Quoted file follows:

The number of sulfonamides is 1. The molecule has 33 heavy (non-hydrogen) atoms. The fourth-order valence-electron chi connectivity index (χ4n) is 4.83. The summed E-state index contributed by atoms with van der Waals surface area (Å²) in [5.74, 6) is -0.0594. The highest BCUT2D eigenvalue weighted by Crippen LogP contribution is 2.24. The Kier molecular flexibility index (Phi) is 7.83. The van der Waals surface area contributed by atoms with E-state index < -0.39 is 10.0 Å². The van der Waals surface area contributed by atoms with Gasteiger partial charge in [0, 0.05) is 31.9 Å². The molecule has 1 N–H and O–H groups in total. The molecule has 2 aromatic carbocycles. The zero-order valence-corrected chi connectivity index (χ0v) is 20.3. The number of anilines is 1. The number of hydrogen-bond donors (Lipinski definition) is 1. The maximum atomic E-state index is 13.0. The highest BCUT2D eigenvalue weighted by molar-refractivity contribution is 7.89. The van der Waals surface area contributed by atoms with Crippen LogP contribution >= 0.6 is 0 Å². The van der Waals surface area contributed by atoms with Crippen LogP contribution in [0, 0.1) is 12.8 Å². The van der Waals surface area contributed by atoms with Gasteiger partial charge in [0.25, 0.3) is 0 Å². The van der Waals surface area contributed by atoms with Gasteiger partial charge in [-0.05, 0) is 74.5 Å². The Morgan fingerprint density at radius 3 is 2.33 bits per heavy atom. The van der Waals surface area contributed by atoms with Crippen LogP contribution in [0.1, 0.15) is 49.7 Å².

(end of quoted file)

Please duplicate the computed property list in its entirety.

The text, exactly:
The number of sulfonamides is 1. The molecule has 33 heavy (non-hydrogen) atoms. The fourth-order valence-electron chi connectivity index (χ4n) is 4.83. The summed E-state index contributed by atoms with van der Waals surface area (Å²) in [5.74, 6) is -0.0594. The highest BCUT2D eigenvalue weighted by Crippen LogP contribution is 2.24. The Kier molecular flexibility index (Phi) is 7.83. The van der Waals surface area contributed by atoms with E-state index < -0.39 is 10.0 Å². The van der Waals surface area contributed by atoms with Gasteiger partial charge in [0, 0.05) is 31.9 Å². The molecule has 1 N–H and O–H groups in total. The molecule has 2 aromatic carbocycles. The zero-order valence-corrected chi connectivity index (χ0v) is 20.3. The number of anilines is 1. The number of hydrogen-bond donors (Lipinski definition) is 1. The maximum atomic E-state index is 13.0. The highest BCUT2D eigenvalue weighted by molar-refractivity contribution is 7.89. The van der Waals surface area contributed by atoms with Crippen LogP contribution >= 0.6 is 0 Å². The van der Waals surface area contributed by atoms with Crippen LogP contribution in [0, 0.1) is 12.8 Å². The van der Waals surface area contributed by atoms with Gasteiger partial charge in [0.25, 0.3) is 0 Å². The van der Waals surface area contributed by atoms with Gasteiger partial charge in [-0.05, 0) is 74.5 Å². The Morgan fingerprint density at radius 3 is 2.33 bits per heavy atom. The van der Waals surface area contributed by atoms with Crippen LogP contribution in [0.1, 0.15) is 49.7 Å².